Popped Pixels

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Popped Pixels

Andy Warhol and Roy Lichtenstein became renowned for Pop Art in the 1960s.   Warhol's art is a known for making paintings off of popular American icons including people and mass-produced items made from machines, especially known for his work with Campbell's soup cans.  We became interested in Warhol's silk screens - a mechanical mass-produced process.   Lichtenstein's art is recognized by a highly simplified color scheme painted with oil or magma on canvas illustrating enlarged comic-book strips.  Commercial comic book strip images are original drawings mechanically printed for comic book publications to be distributed to the masses.  Lichtenstein adopts the machine-translated illustrations, enlarges them significantly to paint images, emphasizing Benday Dots.  Benday Dots are tiny screens of dots giving the appearance of block color.  The use of Benday Dots imitates the visual argument of the mechanically made dots through comic book publications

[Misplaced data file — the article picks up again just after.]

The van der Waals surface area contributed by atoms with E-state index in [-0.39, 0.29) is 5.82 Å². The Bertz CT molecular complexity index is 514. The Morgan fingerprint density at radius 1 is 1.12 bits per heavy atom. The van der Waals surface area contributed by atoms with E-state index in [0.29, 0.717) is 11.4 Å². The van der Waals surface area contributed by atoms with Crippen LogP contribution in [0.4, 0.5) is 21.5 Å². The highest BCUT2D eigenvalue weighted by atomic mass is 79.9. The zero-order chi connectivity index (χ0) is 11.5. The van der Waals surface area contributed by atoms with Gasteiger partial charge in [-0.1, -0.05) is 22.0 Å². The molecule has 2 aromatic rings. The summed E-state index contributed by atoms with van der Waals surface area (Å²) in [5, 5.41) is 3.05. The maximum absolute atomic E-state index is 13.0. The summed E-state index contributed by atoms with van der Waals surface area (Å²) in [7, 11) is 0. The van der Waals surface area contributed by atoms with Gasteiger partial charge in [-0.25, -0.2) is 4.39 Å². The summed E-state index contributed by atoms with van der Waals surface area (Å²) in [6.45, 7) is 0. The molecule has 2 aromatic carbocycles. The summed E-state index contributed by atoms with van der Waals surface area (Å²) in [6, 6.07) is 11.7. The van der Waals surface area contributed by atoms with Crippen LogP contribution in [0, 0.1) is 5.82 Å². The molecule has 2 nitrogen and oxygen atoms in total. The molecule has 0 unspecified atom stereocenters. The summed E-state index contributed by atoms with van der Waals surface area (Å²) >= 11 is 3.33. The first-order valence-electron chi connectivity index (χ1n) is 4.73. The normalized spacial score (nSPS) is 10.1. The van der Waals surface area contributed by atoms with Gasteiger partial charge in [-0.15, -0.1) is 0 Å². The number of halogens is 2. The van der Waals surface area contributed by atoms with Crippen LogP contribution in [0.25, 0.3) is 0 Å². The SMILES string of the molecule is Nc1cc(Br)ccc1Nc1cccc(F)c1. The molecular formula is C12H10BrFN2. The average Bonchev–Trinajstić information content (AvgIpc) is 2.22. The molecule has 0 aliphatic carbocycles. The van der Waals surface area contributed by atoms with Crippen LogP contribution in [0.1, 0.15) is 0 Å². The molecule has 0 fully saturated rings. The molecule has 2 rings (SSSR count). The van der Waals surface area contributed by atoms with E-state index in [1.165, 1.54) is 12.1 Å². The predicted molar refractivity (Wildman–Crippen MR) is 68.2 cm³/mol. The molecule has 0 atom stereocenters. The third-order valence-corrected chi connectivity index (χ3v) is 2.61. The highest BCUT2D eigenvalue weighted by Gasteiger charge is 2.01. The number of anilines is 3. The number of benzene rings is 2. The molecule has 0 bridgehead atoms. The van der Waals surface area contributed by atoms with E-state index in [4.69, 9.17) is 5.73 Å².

We have taken some images of their paintings from the Internet and updated the use of machinery as an influence for paintings by Warhol and Lichtenstein's influence by machinery in their paintings.  This new moderation of the machine process, we believe, is a software process on a computer.  We chose to use the software MacOSaiX which helps create photograph mosaics.  For the stock images, we told the program to only use Google Search images and Flickr images to create the composition.  To make the final composition, we dictated what Google image search terms and Flickr search phrases should be - using words and phrases having to do with machinery and the original images. 

We strove to update the process and medium, while still keeping the original image somewhat recognizable; therefore, the methods are showcased here. Using MacOSaiX and Illustrator (for one of the images) as an update of the process and a jpg as the medium composed as thousands of stock images, we feel like we created a unique modification of the original update project. 

To continue this idea of an update, we thought it would be most appropriate to display our final images on a website structured as an online gallery. 

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